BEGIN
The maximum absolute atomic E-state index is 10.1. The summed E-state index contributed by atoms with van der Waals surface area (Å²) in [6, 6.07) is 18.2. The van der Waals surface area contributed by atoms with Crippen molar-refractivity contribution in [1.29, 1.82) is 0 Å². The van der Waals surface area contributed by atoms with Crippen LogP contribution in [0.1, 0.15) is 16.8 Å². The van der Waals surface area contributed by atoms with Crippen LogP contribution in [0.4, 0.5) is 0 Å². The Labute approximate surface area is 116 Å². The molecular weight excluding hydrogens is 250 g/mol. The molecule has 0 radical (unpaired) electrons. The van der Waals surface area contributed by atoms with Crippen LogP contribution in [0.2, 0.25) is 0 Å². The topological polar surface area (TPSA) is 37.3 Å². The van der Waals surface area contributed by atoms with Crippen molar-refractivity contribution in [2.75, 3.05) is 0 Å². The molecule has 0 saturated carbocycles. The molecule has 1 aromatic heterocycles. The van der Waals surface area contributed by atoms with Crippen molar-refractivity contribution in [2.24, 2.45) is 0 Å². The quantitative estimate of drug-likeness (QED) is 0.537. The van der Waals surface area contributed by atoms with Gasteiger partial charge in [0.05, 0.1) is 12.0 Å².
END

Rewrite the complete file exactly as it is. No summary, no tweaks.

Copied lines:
The maximum absolute atomic E-state index is 10.1. The summed E-state index contributed by atoms with van der Waals surface area (Å²) in [6, 6.07) is 18.2. The van der Waals surface area contributed by atoms with Crippen molar-refractivity contribution in [1.29, 1.82) is 0 Å². The van der Waals surface area contributed by atoms with Crippen LogP contribution in [0.1, 0.15) is 16.8 Å². The van der Waals surface area contributed by atoms with Crippen LogP contribution in [0.4, 0.5) is 0 Å². The Labute approximate surface area is 116 Å². The molecular weight excluding hydrogens is 250 g/mol. The molecule has 0 radical (unpaired) electrons. The van der Waals surface area contributed by atoms with Crippen LogP contribution in [0.2, 0.25) is 0 Å². The topological polar surface area (TPSA) is 37.3 Å². The van der Waals surface area contributed by atoms with Crippen molar-refractivity contribution in [2.75, 3.05) is 0 Å². The molecule has 0 saturated carbocycles. The molecule has 1 aromatic heterocycles. The van der Waals surface area contributed by atoms with Crippen molar-refractivity contribution in [2.24, 2.45) is 0 Å². The quantitative estimate of drug-likeness (QED) is 0.537. The van der Waals surface area contributed by atoms with Gasteiger partial charge in [0.05, 0.1) is 12.0 Å².